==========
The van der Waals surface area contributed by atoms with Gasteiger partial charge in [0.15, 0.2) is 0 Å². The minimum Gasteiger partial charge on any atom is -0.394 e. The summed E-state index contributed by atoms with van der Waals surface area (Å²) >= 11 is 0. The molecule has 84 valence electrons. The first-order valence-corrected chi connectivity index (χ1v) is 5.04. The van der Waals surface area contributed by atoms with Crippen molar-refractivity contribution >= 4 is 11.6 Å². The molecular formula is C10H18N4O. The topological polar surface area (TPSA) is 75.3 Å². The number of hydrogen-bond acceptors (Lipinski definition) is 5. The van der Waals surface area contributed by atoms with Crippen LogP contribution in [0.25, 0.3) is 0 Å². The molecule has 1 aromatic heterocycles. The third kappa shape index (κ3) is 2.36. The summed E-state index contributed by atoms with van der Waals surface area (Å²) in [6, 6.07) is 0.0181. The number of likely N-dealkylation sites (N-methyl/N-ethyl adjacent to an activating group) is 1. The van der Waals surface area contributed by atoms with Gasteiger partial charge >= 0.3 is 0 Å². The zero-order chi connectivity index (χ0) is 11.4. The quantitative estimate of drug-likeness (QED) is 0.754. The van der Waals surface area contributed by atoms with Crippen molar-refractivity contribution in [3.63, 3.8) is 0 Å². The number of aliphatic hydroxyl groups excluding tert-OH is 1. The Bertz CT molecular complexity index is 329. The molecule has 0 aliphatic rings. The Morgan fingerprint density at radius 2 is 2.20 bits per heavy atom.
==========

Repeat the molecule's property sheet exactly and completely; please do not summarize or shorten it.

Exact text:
The van der Waals surface area contributed by atoms with Gasteiger partial charge in [0.15, 0.2) is 0 Å². The minimum Gasteiger partial charge on any atom is -0.394 e. The summed E-state index contributed by atoms with van der Waals surface area (Å²) >= 11 is 0. The molecule has 84 valence electrons. The first-order valence-corrected chi connectivity index (χ1v) is 5.04. The van der Waals surface area contributed by atoms with Crippen molar-refractivity contribution >= 4 is 11.6 Å². The molecular formula is C10H18N4O. The topological polar surface area (TPSA) is 75.3 Å². The number of hydrogen-bond acceptors (Lipinski definition) is 5. The van der Waals surface area contributed by atoms with Crippen LogP contribution in [0.25, 0.3) is 0 Å². The molecule has 1 aromatic heterocycles. The third kappa shape index (κ3) is 2.36. The summed E-state index contributed by atoms with van der Waals surface area (Å²) in [6, 6.07) is 0.0181. The number of likely N-dealkylation sites (N-methyl/N-ethyl adjacent to an activating group) is 1. The van der Waals surface area contributed by atoms with Gasteiger partial charge >= 0.3 is 0 Å². The zero-order chi connectivity index (χ0) is 11.4. The quantitative estimate of drug-likeness (QED) is 0.754. The van der Waals surface area contributed by atoms with Crippen molar-refractivity contribution in [3.63, 3.8) is 0 Å². The number of aliphatic hydroxyl groups excluding tert-OH is 1. The Bertz CT molecular complexity index is 329. The molecule has 0 aliphatic rings. The Morgan fingerprint density at radius 2 is 2.20 bits per heavy atom.